Reflecting upon Tuesdays with Morrie.
Throughout Tuesdays with Morrie, Mitch Albom writes about his experience with a genuinely loving person. He states that when a person accepts death, then they really begin to learn how to live (Mitch Albom). Morrie gets in touch with personality and touches everyone else's as well. He surrounds himself and others with love. After being diagnosed with Lou Gehrig's Disease, his body whithers, not his mind. Mitch goes to him for security. Mitch is highly interested in his job, and anything but his relationships for a major portion of his life. Once he brings himself back to Morrie, his coach from college, he makes himself one with his spirituality and is willing to accept and better his faults of letting everyday culture and society run his life, not his self.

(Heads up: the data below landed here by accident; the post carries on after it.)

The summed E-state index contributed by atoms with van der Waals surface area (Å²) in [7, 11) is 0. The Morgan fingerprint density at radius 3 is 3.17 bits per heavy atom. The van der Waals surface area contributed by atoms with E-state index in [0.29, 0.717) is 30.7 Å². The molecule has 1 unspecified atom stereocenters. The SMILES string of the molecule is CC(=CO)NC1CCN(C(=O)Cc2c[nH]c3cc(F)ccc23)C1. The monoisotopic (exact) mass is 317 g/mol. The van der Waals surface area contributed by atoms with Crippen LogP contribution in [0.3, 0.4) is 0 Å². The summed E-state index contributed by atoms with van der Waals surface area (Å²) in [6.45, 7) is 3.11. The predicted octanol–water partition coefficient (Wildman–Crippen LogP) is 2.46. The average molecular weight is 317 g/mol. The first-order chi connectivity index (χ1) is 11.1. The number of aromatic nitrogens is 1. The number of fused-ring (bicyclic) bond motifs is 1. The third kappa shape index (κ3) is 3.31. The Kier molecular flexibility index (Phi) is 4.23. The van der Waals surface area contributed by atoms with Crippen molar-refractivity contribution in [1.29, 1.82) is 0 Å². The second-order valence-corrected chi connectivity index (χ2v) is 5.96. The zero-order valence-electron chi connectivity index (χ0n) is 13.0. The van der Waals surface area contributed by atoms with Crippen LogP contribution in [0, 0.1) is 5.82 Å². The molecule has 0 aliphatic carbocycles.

On the fifth Tuesday Morrie and Mitch talk about family. Morrie brings up the topic of security found in family. There is a spiritual security of a family always watching out for a person, and nothing else can give a person that. Mitch, in Tuesdays with Morrie has no children and has never been involved or even though about starting a family. He sees children as tying him down. There is a moment of realization for Mitch when Morrie tells Mitch that he would not have missed the experience of having kids for anything. There is nothing more humbling in this story than the total giving of one's self. Love is this context is totally unselfish, and the responsibility of a child is greater than any job or any feeling money can give. In my life, I am selfish and not understanding of the love my parents have for me as their child. It is easy to take things for granted and the sacrifice they make for me I have come to know all too well, so it has caused a lack of appreciation. Morrie is able to look back and see the meaning aspects of a family relationship because he does not have society in the way during his illness to block the true meaning of family and relationships.